Gaza: ailing health-care system puts lives at risk
The steady deterioration of the health-care system has become one of the most worrying issues in Gaza, explains Eileen Daly, who has overseen the ICRC's health activities in the West Bank and Gaza since September 2006.
The system has never been in worse shape, and the reasons are clear: the shortage of electricity, the lack of medical supplies and the deplorable condition of medical equipment. I would say that the system is functioning at less than half its capacity, and thus could probably not cope if confronted with anothe r military operation on the scale of last year's war. Israel, the Palestinian Authority in Ramallah, and the Hamas authorities in Gaza each bear a degree of responsibility. The system is failing because health care is being politicized. Those who suffer the consequences are the health-care providers and, especially, the patients themselves.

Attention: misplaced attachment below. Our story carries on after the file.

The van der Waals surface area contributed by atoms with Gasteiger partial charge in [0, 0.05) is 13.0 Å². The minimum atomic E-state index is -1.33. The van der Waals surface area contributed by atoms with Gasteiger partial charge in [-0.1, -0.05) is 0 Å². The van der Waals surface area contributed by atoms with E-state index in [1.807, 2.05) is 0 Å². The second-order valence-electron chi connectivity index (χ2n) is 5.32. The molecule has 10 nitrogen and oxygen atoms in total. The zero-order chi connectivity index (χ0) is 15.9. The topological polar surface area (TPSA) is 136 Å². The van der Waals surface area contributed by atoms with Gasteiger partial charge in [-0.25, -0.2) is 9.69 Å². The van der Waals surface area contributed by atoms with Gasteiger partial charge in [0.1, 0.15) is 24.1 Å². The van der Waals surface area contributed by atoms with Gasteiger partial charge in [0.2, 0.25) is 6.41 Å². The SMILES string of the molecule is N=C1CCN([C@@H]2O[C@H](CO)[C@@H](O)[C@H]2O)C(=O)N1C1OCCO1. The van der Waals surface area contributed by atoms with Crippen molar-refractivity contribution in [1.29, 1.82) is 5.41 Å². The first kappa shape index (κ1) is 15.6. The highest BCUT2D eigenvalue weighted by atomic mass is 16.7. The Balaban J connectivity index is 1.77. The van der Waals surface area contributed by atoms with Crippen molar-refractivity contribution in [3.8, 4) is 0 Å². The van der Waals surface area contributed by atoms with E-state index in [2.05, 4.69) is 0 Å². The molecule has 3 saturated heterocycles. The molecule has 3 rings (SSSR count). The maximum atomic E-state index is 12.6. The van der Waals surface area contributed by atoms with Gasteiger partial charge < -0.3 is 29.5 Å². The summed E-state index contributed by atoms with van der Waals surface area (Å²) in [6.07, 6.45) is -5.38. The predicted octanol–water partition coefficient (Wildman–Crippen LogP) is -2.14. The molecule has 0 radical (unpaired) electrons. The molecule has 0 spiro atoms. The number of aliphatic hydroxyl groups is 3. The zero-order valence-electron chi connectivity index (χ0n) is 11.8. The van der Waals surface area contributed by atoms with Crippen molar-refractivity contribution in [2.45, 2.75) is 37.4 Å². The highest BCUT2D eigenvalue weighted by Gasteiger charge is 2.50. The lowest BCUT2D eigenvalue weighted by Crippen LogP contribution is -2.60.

Humanitarian organizations can do little more than patch up problems here and there with emergency aid. It is up to the authorities, with support from the international community, to find long-term solutions.
What is the impact of power cuts on the hospitals' ability to function?
Power cuts are one of the main problems faced by hospitals and other providers of essential services in Gaza. Some electricity is purchased from Israel and Egypt, but the rest is produced at a power plant in Gaza that is chronically short of fuel, partly because Israel will not allow sufficient quantities of fuel to be brought in to the territory, but mostly because the authorities in Ramallah and Gaza cannot agree on who should pay.
When the electricity supply is interrupted, emergency back-up generators take over in the hospitals. The fuel required for the generators is not the same as that used in the power plant, but generator fuel is also in very short supply because the Ramallah-based Ministry of Health, which holds the contract for hospital fuel financed by the World Bank, does not send the fuel to Gaza on time. In fact, the situation is the worst it has ever been. These days, hospitals must operate with an average of seven hours of blackout a day.